IBD&me: Optimizing Selection of Biologic and Small Molecule Therapies in IBD
Cedars Sinai Medical Center
Biologics remain the mainstay of treatment for those with moderate-to-severe inflammatory bowel disease (IBD). However, drug development in IBD is dynamic; many additional therapies with novel mechanisms of action are in the pipeline. For example, a novel oral Janus kinase inhibitor called tofacitinib was recently shown to be efficacious in ulcerative colitis.
Currently, there are multiple first-line IBD therapies, and it can be difficult for patients to navigate the array of treatment options. Moreover, the decision-making process will become even more complex as additional effective therapies are developed, tested, and approved for use in clinical practice. To facilitate shared decision-making (SDM) focused on IBD treatments, our research group created IBD&me (ibdandme.org) – a free, online, unbranded resource that offers an immersive and interactive decision aid that supports patients in selecting a treatment that is congruent with their preferences and beliefs. IBD&me also uses conjoint analysis to generate a unique personalized report designed to help doctors efficiently and effectively understand their patients' treatment preferences.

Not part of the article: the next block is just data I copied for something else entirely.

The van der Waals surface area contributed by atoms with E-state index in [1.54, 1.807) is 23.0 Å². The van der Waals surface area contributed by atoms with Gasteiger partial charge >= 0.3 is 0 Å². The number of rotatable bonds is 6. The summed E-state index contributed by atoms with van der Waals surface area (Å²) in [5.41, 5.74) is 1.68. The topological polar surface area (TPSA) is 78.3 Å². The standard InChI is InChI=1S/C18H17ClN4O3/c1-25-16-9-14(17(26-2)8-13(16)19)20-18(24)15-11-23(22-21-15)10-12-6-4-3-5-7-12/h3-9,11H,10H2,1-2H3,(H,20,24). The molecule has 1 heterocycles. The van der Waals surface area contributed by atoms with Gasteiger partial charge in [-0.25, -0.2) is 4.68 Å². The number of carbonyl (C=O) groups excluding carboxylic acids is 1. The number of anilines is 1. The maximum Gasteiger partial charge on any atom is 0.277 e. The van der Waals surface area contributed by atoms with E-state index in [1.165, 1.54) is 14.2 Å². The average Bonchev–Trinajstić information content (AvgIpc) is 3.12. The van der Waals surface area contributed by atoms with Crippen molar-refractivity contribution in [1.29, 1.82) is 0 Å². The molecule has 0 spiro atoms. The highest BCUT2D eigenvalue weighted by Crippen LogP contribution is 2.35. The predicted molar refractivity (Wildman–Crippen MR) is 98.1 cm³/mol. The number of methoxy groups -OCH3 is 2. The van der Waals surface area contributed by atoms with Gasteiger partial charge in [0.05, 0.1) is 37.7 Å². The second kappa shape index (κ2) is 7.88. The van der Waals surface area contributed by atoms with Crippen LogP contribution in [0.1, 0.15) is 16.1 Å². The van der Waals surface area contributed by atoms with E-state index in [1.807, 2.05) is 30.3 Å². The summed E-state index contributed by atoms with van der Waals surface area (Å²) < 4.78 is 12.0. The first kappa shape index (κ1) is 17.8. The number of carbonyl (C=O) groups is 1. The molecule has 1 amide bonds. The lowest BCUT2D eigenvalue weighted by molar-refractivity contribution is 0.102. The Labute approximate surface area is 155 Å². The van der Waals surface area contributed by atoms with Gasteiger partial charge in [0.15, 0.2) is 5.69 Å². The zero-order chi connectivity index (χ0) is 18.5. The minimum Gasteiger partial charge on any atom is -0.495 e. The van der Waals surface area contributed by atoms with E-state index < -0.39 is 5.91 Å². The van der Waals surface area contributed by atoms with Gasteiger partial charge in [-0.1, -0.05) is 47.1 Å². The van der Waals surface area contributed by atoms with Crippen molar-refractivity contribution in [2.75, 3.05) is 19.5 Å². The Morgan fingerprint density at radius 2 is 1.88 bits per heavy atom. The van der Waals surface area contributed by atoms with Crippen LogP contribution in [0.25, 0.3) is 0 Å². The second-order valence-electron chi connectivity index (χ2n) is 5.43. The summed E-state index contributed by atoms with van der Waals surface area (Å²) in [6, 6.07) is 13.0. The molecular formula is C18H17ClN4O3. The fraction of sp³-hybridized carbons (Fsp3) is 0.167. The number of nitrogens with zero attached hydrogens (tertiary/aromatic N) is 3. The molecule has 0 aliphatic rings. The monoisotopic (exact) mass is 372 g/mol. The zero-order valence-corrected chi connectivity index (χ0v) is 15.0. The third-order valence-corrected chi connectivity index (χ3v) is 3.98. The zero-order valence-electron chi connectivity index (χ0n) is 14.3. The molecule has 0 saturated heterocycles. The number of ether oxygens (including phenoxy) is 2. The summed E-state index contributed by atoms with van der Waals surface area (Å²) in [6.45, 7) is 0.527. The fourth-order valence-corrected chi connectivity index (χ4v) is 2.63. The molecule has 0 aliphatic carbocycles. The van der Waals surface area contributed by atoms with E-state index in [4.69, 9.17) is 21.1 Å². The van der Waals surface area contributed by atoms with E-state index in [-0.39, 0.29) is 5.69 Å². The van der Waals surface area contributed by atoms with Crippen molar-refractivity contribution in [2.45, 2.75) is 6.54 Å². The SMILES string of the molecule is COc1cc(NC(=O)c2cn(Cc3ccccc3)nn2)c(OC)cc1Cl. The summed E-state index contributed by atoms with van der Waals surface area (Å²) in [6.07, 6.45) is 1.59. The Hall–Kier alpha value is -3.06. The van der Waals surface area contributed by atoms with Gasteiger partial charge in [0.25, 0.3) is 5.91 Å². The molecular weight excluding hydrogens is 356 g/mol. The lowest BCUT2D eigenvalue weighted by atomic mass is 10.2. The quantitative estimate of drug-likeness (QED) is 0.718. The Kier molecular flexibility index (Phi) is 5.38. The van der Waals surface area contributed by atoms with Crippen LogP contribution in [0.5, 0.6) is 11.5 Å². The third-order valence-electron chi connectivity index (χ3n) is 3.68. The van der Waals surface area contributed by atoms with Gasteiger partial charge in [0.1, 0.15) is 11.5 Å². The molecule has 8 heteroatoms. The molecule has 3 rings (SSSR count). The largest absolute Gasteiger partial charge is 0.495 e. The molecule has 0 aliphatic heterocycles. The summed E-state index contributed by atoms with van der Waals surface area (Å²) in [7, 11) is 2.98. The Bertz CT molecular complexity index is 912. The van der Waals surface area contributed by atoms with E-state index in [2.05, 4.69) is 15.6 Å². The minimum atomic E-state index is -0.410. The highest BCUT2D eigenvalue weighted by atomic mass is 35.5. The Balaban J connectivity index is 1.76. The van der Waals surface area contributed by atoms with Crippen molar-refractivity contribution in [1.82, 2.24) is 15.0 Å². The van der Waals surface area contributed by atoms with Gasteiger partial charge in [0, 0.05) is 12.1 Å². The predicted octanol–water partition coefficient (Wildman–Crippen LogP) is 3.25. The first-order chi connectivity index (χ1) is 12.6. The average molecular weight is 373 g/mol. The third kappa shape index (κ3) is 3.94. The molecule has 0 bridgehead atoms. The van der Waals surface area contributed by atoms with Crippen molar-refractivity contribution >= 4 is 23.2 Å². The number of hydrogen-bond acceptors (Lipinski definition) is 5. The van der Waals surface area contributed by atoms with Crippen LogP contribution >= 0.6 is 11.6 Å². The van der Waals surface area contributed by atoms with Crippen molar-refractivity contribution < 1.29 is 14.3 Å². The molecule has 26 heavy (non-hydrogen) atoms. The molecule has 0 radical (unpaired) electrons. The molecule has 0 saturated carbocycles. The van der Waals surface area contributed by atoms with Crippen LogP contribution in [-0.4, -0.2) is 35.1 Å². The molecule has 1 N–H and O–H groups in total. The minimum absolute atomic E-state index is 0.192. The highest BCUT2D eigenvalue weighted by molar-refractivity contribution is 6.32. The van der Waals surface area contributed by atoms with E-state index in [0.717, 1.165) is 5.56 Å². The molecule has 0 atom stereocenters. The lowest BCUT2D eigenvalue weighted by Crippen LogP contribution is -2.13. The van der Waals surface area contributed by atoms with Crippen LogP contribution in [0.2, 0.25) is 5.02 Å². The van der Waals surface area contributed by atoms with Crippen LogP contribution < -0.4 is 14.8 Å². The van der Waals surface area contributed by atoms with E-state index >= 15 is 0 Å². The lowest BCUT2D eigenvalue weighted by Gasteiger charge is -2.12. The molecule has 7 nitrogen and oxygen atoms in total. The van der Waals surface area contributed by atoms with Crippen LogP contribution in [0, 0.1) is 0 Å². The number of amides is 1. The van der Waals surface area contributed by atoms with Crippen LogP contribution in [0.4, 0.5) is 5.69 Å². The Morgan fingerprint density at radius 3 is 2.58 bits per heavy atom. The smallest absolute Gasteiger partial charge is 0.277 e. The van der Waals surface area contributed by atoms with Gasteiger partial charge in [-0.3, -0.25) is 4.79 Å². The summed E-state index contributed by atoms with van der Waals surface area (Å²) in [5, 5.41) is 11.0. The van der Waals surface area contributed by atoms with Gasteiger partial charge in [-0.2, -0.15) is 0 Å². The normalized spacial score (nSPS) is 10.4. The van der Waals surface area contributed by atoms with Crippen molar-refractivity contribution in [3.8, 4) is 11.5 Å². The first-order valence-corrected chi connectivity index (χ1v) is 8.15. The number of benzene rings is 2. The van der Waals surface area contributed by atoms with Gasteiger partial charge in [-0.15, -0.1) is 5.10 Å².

As part of this study, we aim to assess the impact of IBD&me on patient perceptions of SDM and satisfaction when compared to a standardized education arm in a multicenter randomized controlled trial in partnership with IBD Qorus. Moreover, in a separate aim, we will assess how IBD patients navigate and make decisions when selecting among current and emerging IBD therapies (i.e., small molecules) using conjoint analysis; these results will inform future updates to the IBD&me decision tool as new therapies are approved for use in clinical practice.
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Improving Patient Care in IBD